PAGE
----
Article

Journal of Materials Science: Materials in Medicine

, Volume 21, Issue 10, pp 2783-2792

First online:

Open Access This content is freely available online to anyone, anywhere at any time.

Ultra-porous titanium oxide scaffold with high compressive strength

  • Hanna TiainenAffiliated withDepartment of Biomaterials, Institute for Clinical Dentistry, University of Oslo
  • , S. Petter LyngstadaasAffiliated withDepartment of Biomaterials, Institute for Clinical Dentistry, University of Oslo
  • , Jan Eirik EllingsenAffiliated withOral Research Laboratory, Institute for Clinical Dentistry, University of Oslo
  • , Håvard J. HaugenAffiliated withDepartment of Biomaterials, Institute for Clinical Dentistry, University of Oslo Email author 

Abstract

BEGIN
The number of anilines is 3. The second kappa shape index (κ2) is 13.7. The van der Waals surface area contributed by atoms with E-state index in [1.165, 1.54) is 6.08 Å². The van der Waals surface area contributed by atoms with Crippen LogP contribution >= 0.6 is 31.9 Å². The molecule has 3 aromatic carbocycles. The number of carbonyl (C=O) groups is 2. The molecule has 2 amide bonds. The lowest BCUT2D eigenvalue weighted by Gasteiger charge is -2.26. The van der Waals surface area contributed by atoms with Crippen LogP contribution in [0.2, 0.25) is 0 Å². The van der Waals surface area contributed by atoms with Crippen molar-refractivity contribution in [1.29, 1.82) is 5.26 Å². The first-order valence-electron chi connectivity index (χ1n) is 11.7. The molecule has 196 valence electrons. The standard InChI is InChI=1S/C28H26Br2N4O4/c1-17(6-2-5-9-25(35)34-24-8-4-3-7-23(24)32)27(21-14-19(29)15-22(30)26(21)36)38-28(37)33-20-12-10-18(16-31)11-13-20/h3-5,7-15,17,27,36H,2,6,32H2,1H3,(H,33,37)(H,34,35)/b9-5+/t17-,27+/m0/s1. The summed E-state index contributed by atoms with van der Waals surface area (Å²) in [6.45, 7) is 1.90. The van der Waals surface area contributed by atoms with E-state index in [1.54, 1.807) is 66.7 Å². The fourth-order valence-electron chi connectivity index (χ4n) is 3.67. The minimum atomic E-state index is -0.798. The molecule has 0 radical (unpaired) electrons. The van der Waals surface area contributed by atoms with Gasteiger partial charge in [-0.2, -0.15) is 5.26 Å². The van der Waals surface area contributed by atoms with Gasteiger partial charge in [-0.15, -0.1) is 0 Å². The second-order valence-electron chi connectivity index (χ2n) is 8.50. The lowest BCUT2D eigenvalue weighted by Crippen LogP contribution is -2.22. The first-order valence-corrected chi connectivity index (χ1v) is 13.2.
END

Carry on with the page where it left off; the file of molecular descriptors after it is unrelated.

Highly porous and well interconnected titanium dioxide (TiO2) scaffolds with compressive strength above 2.5 MPa were fabricated without compromising the desired pore architectural characteristics, such as high porosity, appropriate pore size, surface-to-volume ratio, and interconnectivity. Processing parameters and pore architectural characteristics were investigated in order to identify the key processing steps and morphological properties that contributed to the enhanced strength of the scaffolds. Cleaning of the TiO2 raw powder removed phosphates but introduced sodium into the powder, which was suggested to decrease the slurry stability. Strong correlation was found between compressive strength and both replication times and solid content in the ceramic slurry. Increase in the solid content resulted in more favourable sponge loading, which was achieved due to the more suitable rheological properties of the ceramic slurry. Repeated replication process induced only negligible changes in the pore architectural parameters indicating a reduced flaw size in the scaffold struts. The fabricated TiO2 scaffolds show great promise as load-bearing bone scaffolds for applications where moderate mechanical support is required.